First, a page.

• Freezing rain/freezing drizzle factor: If the precipitation type is freezing rain or freezing drizzle, the gridpoint's LCR value is increased by 2. Justification: Freezing rain and freezing drizzle produce a treacherous road surface lacking in visual cues for drivers.
  • Regional de-icing capacity factor: If the gridpoint's location is at or south of the 35° latitude, the LCR value is increased by 3. Justification: Regions with reduced de-icing capacity suffer the greatest and most widespread hazardous conditions during subfreezing precipitation. The driving public in these regions is also much less experienced with hazardous winter driving conditions.
  • Pre-existing winter weather watch/warning/advisory factor (realtime analysis only): If the gridpoint's location has not been under an active winter weather watch/warning/advisory for at least 3 hours, the gridpoint's LCR value is increased by 3. Justification: Short-fuse "surprise" events suffer from fewer available de-icing crews and equipment, resulting in greater and more widespread hazardous conditions. This factor is not applied to LCR forecast charts derived from model data.
Freezing Fog

Freezing fog is indicated when QPF is zero, 2m temperature is at or below 31°F and 2m relative humidity is 99 percent or greater. Freezing fog LCR values are not applied if QPF is greater than zero. At this time, the Regional de-icing capacity factor and Pre-existing winter weather watch/warning/advisory factor are not applied to a freezing fog LCR value.

Numerical models: For 2m RH at or greater than 99% and temperature at or below:

  • 31°F, LCR is set to 1.
  • 29°F, LCR is set to 2.
  • 27°F, LCR is set to 3.
Realtime analysis: ASOS/AWOS reporting heavy fog or freezing fog and temperature at or below:
  • 31°F, LCR is set to 1.
  • 29°F, LCR is set to 2.
  • 27°F, LCR is set to 3.
Maximum LCR value

The maximum LCR value is 15, which would occur during the following conditions:
  • 0.25" or greater of freezing rain in one hour
  • 6-hour average 2m temperature below freezing
  • 2m temperature between 25°F and 29°F
  • Occurring in a southern US state
  • No NWS winter watch, warning or advisory in effect for at least 3 hours
LCR values for select past events

  • February 11, 2021 - Fort Worth, Texas: LCR = 10
  • December 16, 2016 - St. Louis, MO: LCR = 10
  • February 15, 2021 - Houston, Texas: LCR = 10
  • January 6, 2017 - Birmingham, AL: LCR = 10
  • January 18, 2015 - New Brunswick, NJ: LCR = 9
  • November 27, 2021 - Dubuque, IA: LCR = 8
  • November 1, 2021 - North Platte, NE: LCR = 4

Script Development

Pre-release scripting progress (Updated December 28, 2021)
The first script is intended to run in the NCO toolkit.

To download, right-click on the following files and choose "Save As".

You can also download the script from Github.


  • Numerical model chart script (Phase I): A LCR script for numerical model charts is in development, with a release date in December 2021. This script (currently being developed in C++) will be capable of processing standard NOAA grib files to produce a final NetCDF file containing a latidude/longitude array of LCR values. This code is being made available under a standard GNU license to any and all outlets that display numerical model data charts.
  • Realtime analysis script (Phase II): Realtime LCR chart generation will be possible using METAR (surface) observations and mesonets. Development of this code is scheduled, but no date of completion has been set. Mesoanalysis charts can be generated using the numerical model data script.

Future Development Goals

Planned updates to the LCR data processing script include:
  • De-Icing Capacity refinements. Currently, the 35° latitude is used as a proxy for demarcating between regions of adequate vs reduced de-icing capacity (salt/brine trucks, plows and crews). Future plans call for a detailed county-by-county database of de-icing capacity across the US that can be used to apply a granular GIS-based De-Icing Capacity factor in LCR calculations. This data will also allow for a multiple-step grading of de-icing capacity that will allow application of this factor in an incremental manner.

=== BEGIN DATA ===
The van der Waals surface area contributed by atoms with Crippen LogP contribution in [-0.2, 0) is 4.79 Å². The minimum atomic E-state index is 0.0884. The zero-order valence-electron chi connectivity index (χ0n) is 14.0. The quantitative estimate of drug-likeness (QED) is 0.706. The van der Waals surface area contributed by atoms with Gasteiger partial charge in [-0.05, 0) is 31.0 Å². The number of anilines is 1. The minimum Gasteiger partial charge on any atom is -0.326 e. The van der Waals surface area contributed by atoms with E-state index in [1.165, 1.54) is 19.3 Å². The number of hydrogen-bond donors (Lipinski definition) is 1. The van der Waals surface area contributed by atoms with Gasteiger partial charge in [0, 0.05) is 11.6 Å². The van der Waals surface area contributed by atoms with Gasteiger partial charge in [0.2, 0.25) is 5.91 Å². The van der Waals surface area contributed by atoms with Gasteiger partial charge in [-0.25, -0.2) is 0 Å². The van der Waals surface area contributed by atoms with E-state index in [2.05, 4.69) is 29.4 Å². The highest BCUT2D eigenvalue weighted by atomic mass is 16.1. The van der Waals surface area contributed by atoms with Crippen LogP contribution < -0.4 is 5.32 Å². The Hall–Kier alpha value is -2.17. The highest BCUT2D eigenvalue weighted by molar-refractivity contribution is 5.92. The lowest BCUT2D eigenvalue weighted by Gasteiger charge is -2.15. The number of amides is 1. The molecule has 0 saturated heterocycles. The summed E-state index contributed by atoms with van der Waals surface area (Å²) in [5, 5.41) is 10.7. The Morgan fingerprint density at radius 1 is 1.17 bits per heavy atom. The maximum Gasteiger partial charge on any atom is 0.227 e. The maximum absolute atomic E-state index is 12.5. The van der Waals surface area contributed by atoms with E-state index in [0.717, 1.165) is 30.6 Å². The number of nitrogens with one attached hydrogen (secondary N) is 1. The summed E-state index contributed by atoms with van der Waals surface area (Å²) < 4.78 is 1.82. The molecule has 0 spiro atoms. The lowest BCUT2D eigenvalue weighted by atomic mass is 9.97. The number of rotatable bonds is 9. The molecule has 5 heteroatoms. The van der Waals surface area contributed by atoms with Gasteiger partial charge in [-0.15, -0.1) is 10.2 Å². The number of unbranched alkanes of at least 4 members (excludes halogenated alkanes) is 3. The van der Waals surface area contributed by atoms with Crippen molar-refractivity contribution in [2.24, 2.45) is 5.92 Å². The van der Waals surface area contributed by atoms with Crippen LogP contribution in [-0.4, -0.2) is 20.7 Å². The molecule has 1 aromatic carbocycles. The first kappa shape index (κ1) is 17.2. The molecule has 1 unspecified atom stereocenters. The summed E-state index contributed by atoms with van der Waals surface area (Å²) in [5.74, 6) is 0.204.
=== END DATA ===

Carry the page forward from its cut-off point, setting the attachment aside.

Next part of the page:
• RWIS integration. Current realtime analysis will use AWOS/ASOS observations. Later editions of the script will include RWIS (Roadway weather information systems) data, where available.
  • Radar integration. The possibility of using radar reflectivity for realtime LCR calculations is being investigated. Radar may be used to augment or replace the QPF/precipitation rate factor for realtime LCR analysis.


LCR does not address lingering hazardous road impacts. Several factors can cause a hazardous road condition to persist for some time after the event is over. These include:
  • Temperatures remaining below freezing with no road treatment applied. As long as roads remain untreated and temperatures remain below freezing, the hazardous condition will remain at is previous LCR maximum until either of those factors has changed. It will remain possible for LCR values calculated in the time following an event to not show this ongoing hazard.
  • Temperatures rising above freezing immediately following a high-LCR event. Road surfaces can remain hazardous for an interval of time even if temperatures rise above freezing immediately afterward.
Significant accumulations (snowstorms) and blizzards: LCR does not consider non-road-surface-friction hazards from significant winter storms (cold temperatures, blowing snow, reduced visibility), nor road impassability due to large snow accumulations or drifts. In other words, LCR does not consider the risk of a vehicle getting stuck. Such hazards are already well-covered by the current watch, warning and advisory products. Vehicle loss-of-control incidents are also less of a factor during significant snowfall events (+5") due to these accumulations inherently limiting vehicles' top speeds.

LCR does not take into account rain (wet road) impacts. Rain does correlate with an increase in accident rates, but only at a marginal level compared to the increase during winter precipitation conditions. Rain, a very common condition in most locations, rarely results in the acute, widespread impacts that winter precipitation produces. The presence of precipitation during the warm season is already well-represented using radar and model QPF charts. In addition, including rain in the LCR equation would create unneccessary noise in the data. These all influenced the decision to not include an LCR factor for rain.


Assistance in development, refining and implementation of the LCR Scale would be welcome! Please email Dan Robinson at [email protected].

Educational Winter Driving Videos - Watch for Free:

Video: How to correct a slide on an icy road (and how to prevent them)Video: Icy Bridges: Weather's underrated killerVideo: Deadliest Weather: Freezing Rain